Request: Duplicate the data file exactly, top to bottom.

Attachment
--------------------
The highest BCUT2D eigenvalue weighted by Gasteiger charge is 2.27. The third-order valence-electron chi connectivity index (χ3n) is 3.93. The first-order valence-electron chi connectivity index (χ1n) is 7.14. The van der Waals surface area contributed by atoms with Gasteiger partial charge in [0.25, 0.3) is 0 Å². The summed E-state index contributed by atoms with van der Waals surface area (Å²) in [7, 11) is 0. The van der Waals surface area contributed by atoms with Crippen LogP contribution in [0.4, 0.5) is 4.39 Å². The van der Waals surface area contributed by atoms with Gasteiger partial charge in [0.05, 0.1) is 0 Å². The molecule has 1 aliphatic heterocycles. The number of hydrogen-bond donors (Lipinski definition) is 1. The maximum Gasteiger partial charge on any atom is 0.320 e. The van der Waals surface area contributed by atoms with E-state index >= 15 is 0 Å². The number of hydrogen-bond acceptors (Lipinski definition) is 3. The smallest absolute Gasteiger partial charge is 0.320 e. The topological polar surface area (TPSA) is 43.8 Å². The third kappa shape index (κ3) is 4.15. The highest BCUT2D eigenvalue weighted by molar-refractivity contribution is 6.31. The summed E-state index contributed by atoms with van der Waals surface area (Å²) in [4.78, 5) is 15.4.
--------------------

The highest BCUT2D eigenvalue weighted by Gasteiger charge is 2.27. The third-order valence-electron chi connectivity index (χ3n) is 3.93. The first-order valence-electron chi connectivity index (χ1n) is 7.14. The van der Waals surface area contributed by atoms with Gasteiger partial charge in [0.25, 0.3) is 0 Å². The summed E-state index contributed by atoms with van der Waals surface area (Å²) in [7, 11) is 0. The van der Waals surface area contributed by atoms with Crippen LogP contribution in [0.4, 0.5) is 4.39 Å². The van der Waals surface area contributed by atoms with Gasteiger partial charge in [0.05, 0.1) is 0 Å². The molecule has 1 aliphatic heterocycles. The number of hydrogen-bond donors (Lipinski definition) is 1. The maximum Gasteiger partial charge on any atom is 0.320 e. The van der Waals surface area contributed by atoms with E-state index >= 15 is 0 Å². The number of hydrogen-bond acceptors (Lipinski definition) is 3. The smallest absolute Gasteiger partial charge is 0.320 e. The topological polar surface area (TPSA) is 43.8 Å². The third kappa shape index (κ3) is 4.15. The highest BCUT2D eigenvalue weighted by molar-refractivity contribution is 6.31. The summed E-state index contributed by atoms with van der Waals surface area (Å²) in [4.78, 5) is 15.4.